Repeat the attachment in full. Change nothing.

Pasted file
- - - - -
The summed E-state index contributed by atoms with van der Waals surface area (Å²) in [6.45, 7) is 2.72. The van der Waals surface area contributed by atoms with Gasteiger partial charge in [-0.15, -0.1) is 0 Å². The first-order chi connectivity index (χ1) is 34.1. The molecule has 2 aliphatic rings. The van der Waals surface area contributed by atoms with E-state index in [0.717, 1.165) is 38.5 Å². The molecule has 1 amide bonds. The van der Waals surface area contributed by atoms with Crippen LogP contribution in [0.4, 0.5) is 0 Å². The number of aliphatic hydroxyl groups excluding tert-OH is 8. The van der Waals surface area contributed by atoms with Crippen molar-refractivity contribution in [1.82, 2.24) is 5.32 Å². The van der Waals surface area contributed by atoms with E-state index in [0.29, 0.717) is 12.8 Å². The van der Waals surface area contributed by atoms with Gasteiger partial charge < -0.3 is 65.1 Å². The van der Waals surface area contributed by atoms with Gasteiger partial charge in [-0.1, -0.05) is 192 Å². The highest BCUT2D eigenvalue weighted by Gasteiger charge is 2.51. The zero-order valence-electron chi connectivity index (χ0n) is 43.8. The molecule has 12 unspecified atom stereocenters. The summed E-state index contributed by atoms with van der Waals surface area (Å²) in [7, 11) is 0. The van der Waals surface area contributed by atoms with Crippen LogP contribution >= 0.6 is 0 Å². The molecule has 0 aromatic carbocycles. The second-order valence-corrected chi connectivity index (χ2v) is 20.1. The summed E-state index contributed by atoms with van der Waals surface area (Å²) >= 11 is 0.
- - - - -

The summed E-state index contributed by atoms with van der Waals surface area (Å²) in [6.45, 7) is 2.72. The van der Waals surface area contributed by atoms with Gasteiger partial charge in [-0.15, -0.1) is 0 Å². The first-order chi connectivity index (χ1) is 34.1. The molecule has 2 aliphatic rings. The van der Waals surface area contributed by atoms with E-state index in [0.717, 1.165) is 38.5 Å². The molecule has 1 amide bonds. The van der Waals surface area contributed by atoms with Crippen LogP contribution in [0.4, 0.5) is 0 Å². The number of aliphatic hydroxyl groups excluding tert-OH is 8. The van der Waals surface area contributed by atoms with Crippen molar-refractivity contribution in [1.82, 2.24) is 5.32 Å². The van der Waals surface area contributed by atoms with E-state index in [0.29, 0.717) is 12.8 Å². The van der Waals surface area contributed by atoms with Gasteiger partial charge < -0.3 is 65.1 Å². The van der Waals surface area contributed by atoms with Gasteiger partial charge in [-0.1, -0.05) is 192 Å². The highest BCUT2D eigenvalue weighted by Gasteiger charge is 2.51. The zero-order valence-electron chi connectivity index (χ0n) is 43.8. The molecule has 12 unspecified atom stereocenters. The summed E-state index contributed by atoms with van der Waals surface area (Å²) in [7, 11) is 0. The van der Waals surface area contributed by atoms with Crippen LogP contribution >= 0.6 is 0 Å². The molecule has 0 aromatic carbocycles. The second-order valence-corrected chi connectivity index (χ2v) is 20.1. The summed E-state index contributed by atoms with van der Waals surface area (Å²) >= 11 is 0.